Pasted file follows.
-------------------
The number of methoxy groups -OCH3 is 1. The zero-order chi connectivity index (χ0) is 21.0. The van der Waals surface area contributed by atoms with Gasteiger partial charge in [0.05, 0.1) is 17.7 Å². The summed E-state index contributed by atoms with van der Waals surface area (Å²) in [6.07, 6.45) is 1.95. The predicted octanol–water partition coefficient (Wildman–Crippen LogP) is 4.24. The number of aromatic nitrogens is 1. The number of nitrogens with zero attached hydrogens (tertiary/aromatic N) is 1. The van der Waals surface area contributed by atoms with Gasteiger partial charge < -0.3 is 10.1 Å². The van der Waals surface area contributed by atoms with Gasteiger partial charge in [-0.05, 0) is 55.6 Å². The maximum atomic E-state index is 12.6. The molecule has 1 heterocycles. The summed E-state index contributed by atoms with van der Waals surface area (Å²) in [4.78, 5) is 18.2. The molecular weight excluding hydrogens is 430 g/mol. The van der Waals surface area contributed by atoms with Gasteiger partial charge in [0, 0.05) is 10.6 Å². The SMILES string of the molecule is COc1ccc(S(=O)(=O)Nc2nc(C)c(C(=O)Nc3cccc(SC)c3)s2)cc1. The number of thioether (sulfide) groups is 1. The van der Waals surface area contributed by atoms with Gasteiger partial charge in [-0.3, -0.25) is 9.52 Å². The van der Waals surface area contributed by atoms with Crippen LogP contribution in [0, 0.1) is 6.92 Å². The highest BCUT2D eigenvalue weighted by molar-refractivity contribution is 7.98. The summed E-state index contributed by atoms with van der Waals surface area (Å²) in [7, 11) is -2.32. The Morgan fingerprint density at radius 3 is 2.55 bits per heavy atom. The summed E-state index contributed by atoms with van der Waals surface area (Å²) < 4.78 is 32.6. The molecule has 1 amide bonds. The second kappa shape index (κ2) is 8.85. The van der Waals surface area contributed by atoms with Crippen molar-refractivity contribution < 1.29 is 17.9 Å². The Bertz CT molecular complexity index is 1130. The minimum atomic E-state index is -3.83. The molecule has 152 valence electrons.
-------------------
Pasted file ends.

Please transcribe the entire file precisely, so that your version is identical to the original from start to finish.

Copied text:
The number of methoxy groups -OCH3 is 1. The zero-order chi connectivity index (χ0) is 21.0. The van der Waals surface area contributed by atoms with Gasteiger partial charge in [0.05, 0.1) is 17.7 Å². The summed E-state index contributed by atoms with van der Waals surface area (Å²) in [6.07, 6.45) is 1.95. The predicted octanol–water partition coefficient (Wildman–Crippen LogP) is 4.24. The number of aromatic nitrogens is 1. The number of nitrogens with zero attached hydrogens (tertiary/aromatic N) is 1. The van der Waals surface area contributed by atoms with Gasteiger partial charge < -0.3 is 10.1 Å². The van der Waals surface area contributed by atoms with Gasteiger partial charge in [-0.05, 0) is 55.6 Å². The maximum atomic E-state index is 12.6. The molecule has 1 heterocycles. The summed E-state index contributed by atoms with van der Waals surface area (Å²) in [4.78, 5) is 18.2. The molecular weight excluding hydrogens is 430 g/mol. The van der Waals surface area contributed by atoms with Gasteiger partial charge in [0, 0.05) is 10.6 Å². The SMILES string of the molecule is COc1ccc(S(=O)(=O)Nc2nc(C)c(C(=O)Nc3cccc(SC)c3)s2)cc1. The number of thioether (sulfide) groups is 1. The van der Waals surface area contributed by atoms with Gasteiger partial charge in [-0.3, -0.25) is 9.52 Å². The van der Waals surface area contributed by atoms with Crippen LogP contribution in [0, 0.1) is 6.92 Å². The highest BCUT2D eigenvalue weighted by molar-refractivity contribution is 7.98. The summed E-state index contributed by atoms with van der Waals surface area (Å²) in [7, 11) is -2.32. The Morgan fingerprint density at radius 3 is 2.55 bits per heavy atom. The summed E-state index contributed by atoms with van der Waals surface area (Å²) < 4.78 is 32.6. The molecule has 1 amide bonds. The second kappa shape index (κ2) is 8.85. The van der Waals surface area contributed by atoms with Crippen molar-refractivity contribution < 1.29 is 17.9 Å². The Bertz CT molecular complexity index is 1130. The minimum atomic E-state index is -3.83. The molecule has 152 valence electrons.